Gabriel Saloman creates these ambient spaces from a mixture of processes with the bowed guitar at its core and an experimental propensity for music that stretches back to his youth and watching footage of Jimi Hendrix as a kid. “It wasn’t so much that I wanted to recreate the music, but the physical way he was playing the guitar, the noise, I knew that’s how I should do it.” He would always put some time aside at the end of a practise session to grab a glass or a jar, sliding it across the strings to find new and “strange sounds” through his limited means. “I had this idea if I kept on doing it, even without being taught how, eventually I would figure it out.” He fell accidentally on methods of prepared guitar in this way, sticking bits of paper between the strings to get that distorted sound he’d heard at the end of Nirvana concerts.“ I was just trying to make up for what I couldn’t do.” At some point some friends made a joke about Sonic Youth putting blenders to their guitars and through them Gabriel eventually found a way into Free Jazz and Japanese noise, music that would cement a lifetime as a “promiscuous listener”.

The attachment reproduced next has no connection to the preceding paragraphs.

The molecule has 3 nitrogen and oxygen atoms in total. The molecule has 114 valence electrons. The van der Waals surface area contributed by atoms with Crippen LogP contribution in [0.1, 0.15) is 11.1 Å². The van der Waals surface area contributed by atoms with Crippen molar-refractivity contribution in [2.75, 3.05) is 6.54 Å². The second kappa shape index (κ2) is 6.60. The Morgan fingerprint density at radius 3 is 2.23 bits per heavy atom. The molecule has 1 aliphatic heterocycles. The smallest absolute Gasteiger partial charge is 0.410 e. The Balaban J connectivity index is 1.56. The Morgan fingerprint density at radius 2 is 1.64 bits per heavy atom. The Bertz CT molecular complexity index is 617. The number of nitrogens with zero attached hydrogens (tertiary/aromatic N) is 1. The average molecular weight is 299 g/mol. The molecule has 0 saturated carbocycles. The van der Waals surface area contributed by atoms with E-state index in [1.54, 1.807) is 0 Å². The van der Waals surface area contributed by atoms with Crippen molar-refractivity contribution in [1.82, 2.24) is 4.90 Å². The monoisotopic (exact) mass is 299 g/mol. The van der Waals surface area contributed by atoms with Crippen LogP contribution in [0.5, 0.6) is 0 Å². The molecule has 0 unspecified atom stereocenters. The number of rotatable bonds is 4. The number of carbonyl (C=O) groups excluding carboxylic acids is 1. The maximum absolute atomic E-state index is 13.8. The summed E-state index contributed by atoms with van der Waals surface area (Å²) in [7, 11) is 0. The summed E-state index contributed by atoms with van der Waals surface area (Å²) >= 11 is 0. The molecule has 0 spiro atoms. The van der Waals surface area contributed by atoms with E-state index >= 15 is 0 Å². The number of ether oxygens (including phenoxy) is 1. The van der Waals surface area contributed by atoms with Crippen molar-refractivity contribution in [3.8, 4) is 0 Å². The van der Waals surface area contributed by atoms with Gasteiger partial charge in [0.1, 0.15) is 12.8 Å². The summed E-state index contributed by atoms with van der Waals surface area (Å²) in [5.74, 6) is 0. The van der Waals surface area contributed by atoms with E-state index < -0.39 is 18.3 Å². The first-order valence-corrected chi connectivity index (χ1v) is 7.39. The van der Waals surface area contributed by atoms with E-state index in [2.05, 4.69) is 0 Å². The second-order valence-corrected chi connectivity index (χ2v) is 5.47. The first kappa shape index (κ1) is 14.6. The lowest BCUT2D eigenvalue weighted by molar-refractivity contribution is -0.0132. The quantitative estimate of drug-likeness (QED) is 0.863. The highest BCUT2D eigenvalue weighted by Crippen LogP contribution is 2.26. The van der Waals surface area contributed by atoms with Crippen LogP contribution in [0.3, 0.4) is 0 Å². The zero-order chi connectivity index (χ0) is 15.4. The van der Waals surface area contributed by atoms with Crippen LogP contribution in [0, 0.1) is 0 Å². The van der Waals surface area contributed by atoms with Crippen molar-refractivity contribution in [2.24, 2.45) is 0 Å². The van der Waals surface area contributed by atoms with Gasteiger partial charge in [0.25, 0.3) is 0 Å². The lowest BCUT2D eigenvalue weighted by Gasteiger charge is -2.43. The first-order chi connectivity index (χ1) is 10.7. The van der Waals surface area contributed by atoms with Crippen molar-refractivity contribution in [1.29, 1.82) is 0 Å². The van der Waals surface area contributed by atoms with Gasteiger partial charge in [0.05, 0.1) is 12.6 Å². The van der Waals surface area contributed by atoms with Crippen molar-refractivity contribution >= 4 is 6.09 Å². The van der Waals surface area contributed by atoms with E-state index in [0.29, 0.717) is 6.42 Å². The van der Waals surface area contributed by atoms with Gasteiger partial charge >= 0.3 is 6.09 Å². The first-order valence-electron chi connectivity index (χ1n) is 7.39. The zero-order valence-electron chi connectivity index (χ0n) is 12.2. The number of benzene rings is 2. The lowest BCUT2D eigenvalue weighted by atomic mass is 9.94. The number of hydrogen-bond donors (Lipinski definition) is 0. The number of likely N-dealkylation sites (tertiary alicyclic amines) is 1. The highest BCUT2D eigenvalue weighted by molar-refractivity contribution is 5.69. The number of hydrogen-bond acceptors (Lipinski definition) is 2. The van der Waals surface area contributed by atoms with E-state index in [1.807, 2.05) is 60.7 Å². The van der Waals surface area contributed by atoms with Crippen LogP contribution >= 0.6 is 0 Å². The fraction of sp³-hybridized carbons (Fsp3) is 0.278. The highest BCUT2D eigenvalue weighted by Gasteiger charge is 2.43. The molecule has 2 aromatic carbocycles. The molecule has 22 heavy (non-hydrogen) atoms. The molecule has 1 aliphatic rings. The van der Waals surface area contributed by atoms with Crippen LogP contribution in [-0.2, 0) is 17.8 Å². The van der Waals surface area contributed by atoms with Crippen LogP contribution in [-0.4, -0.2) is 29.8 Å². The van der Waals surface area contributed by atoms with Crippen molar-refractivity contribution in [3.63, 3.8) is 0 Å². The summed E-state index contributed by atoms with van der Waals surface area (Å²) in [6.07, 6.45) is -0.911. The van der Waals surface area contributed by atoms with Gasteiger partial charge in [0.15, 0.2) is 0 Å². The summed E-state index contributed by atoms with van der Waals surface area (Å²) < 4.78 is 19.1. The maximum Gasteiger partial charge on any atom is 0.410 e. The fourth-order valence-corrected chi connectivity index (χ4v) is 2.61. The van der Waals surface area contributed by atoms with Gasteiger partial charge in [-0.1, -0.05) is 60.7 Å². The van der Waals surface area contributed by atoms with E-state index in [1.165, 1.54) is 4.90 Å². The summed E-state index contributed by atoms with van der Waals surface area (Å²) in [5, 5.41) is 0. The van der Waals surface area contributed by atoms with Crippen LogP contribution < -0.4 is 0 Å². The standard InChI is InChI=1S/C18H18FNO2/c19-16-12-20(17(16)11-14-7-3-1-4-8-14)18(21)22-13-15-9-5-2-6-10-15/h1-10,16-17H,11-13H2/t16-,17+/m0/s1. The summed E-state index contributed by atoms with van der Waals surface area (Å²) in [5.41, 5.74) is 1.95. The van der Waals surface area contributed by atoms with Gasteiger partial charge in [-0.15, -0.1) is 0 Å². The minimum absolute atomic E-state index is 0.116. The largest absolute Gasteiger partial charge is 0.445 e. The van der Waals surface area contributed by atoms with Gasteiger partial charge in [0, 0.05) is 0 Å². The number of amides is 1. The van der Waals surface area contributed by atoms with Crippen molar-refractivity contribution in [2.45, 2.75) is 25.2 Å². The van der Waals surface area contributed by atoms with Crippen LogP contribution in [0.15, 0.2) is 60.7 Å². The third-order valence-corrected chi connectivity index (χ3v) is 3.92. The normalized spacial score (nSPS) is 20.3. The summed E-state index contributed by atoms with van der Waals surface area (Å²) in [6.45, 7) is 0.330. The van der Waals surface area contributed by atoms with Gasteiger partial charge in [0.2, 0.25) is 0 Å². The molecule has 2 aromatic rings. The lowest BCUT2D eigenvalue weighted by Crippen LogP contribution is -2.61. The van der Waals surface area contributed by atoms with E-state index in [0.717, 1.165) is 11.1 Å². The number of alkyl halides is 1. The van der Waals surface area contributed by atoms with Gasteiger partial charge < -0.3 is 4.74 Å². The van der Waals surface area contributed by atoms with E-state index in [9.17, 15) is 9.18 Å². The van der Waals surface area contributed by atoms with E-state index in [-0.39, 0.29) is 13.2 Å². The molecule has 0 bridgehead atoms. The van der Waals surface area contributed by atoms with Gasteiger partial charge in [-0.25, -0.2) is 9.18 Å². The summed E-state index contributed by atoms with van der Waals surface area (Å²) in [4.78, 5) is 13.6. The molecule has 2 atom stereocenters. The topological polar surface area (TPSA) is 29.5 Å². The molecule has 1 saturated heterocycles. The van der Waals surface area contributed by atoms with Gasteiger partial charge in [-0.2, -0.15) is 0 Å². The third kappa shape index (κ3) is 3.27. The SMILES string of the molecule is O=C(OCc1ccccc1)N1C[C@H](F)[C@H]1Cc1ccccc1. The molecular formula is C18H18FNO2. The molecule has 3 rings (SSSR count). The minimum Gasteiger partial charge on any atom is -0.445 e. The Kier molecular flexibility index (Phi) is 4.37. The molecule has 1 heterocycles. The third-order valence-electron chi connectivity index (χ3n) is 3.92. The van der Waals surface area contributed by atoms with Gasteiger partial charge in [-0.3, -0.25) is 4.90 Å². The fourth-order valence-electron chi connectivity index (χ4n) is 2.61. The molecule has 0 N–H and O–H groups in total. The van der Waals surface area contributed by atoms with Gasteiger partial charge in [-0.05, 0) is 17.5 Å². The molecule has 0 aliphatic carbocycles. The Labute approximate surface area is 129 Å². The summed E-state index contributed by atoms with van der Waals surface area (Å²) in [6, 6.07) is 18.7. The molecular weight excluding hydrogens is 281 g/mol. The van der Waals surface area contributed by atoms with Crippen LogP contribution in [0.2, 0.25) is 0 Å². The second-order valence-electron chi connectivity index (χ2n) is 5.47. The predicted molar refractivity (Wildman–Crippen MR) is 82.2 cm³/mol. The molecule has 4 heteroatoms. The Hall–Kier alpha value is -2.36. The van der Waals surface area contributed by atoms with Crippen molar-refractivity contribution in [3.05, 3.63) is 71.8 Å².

It’s this idea of Gabriel as the promiscuous listener that pulls me back into the direction of his new album, Movement Building Volume II and one particular song, My Funny Valentine. Gabriel gives out a little hollow guffaw and says he’s “not entirely sure how to talk about this, and not just for legal reasons.” The song is for the most part a You Tube rip of a Miles Davis Quintet performance, with Gabriel applying often-unnoticeable processing touches to the music in a kind of readymade aesthetic passed on from Marcel Duchamp or John Cage. “I was requested to make a piece that involved horn, trumpet to be exact, and that had this drunken romantic feel to it for a duet.“ When Gabriel eventually saw the dancers perform the piece, he immediately heard ‘My Funny Valentine’ and without access to a record player and a deadline looming he turned to You Tube and found a recording of the quintet performing that piece. “It had all this other noise around it”, which piqued his interest even further. For Gabriel however there was no intrinsic statement to be made of the methods he used to create this piece. I ask him if there might be any relevance to modern popular culture and its use of this questionable source of found sounds, but Gabriel it’s probably more relevant to his working methods than anything else. “It’s not agenda and I’m not trying to make point, it’s just within the limits of what I have access to.”